Guardianship vs. Conservatorship

In Alabama, a Guardian is a person who has been appointed by the Probate Court to manage and handle the personal welfare decisions, health care decisions, and lifestyle decisions for an incapacitated person or minor. They are essentially over the “person.” They may be able to decide placement and living arrangements and end of life concerns and decisions. A person can be declared incapacitated by the Probate Court due to dementia, mental infirmities, or if they are under the age of 19.

 

The laws of Alabama allow any qualified person to be appointed as the guardian over an adult who has been declared incapacitated. To obtain, you will need to petition to the Probate Court. You must give notice to all immediate family members and generally only one person is to be appointed. The Code of Alabama, §26–2A–104 does establish priorities for who shall be appointed. That statute states the priority as:

  1. Any person nominated in the incapacitated person’s most recent durable power of attorney.

  2. The spouse of the incapacitated person or a person nominated by the spouse.

  3. A parent of the incapacitated person or a person nominated by the parent.

  4. A relative of the incapacitated person, provided they have lived with the incapacitated person for more than six months.

  5. Any person nominated by an individual who is caring for or paying for the care of the incapacitated person.

Once an individual is appointed Guardian over either a minor or an incapacitated adult, the Guardian then has powers and duties which include:

  1. A Guardian of a minor has the same powers and responsibilities that a parent would have when it comes to the minor’s support, health, care, education or maintenance.

  2. The Guardian must become or remain personally acquainted with the person and maintain contact with them.

  3. The Guardian must take care of the personal effects of the person and perhaps commence proceedings, if necessary, to protect the property of the person.

  4. The Guardian must use the person’s money for the person’s current needs for support, health, care, education, and maintenance.

  5. The Guardian must conserve any of the excess money of the person’s for their future needs.

  6. The Guardian must report to the Court the condition of the person as often as the Court may order.

  7. The Guardian may also receive money for the support of the person, establish a home for them, consent to medical care, treatment, or advice, consent to the marriage or adoption, and may be entitled to compensation for their services.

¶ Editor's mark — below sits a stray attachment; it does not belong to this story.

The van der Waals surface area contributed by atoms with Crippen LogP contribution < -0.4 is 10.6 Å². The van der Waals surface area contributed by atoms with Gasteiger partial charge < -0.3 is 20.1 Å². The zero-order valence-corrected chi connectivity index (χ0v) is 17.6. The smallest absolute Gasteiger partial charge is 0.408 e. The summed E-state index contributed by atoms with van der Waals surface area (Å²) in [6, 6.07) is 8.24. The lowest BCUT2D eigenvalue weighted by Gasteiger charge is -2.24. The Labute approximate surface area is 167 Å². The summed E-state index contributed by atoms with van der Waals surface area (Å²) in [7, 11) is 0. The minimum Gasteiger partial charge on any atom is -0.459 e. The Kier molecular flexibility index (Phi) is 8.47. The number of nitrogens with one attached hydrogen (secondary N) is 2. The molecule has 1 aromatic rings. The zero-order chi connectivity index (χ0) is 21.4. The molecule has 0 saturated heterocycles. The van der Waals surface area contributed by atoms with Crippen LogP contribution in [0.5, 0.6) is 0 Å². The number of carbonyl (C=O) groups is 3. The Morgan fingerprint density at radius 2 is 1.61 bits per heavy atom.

A Conservator is a person who is appointed by the court to manage an incapacitated person’s estate. In other words, the Conservator is a person who, among other things, manages a person’s financial well-being including making decisions concerning the investment of assets; the payment of bills and expenses; the arrangement for the incapacitated person concerning room and board; the sale, purchase, or rental of property; the execution of contracts and agreements; and the voting of stock. 

 

To obtain, you must petition to the Probate Court. Similarly to a guardianship, the laws of the State of Alabama give priorities in who may serve in the role of Conservator:

  1. A conservator, guardian of property, or other like fiduciary recognized by a court in another jurisdiction.

  2. An individual or corporation nominated by the incapacitated person or minor who is at least 14 years of age and has sufficient mental capacity to make an intelligent choice.

  3. A person appointed under a valid durable power of attorney.

  4. The spouse of the protected person or a person nominated by the will of a deceased spouse.

  5. An adult child of the protected person.

  6. A parent of the protected person.

  7. A relative of the protected person who has resided with the person for at least six months.

  8. A person nominated by a person who is caring for or paying benefits to the protected person.

  9. A county conservator or like individual.

Navigating the court system can always be a challenge and that is no different in cases of guardianship or conservatorship. If you have questions concerning guardianships or conservatorships, contact a local attorney for more information and direction.

https://www.martinsonandbeason.com/practice-areas/conservatorship-and-guardianship/

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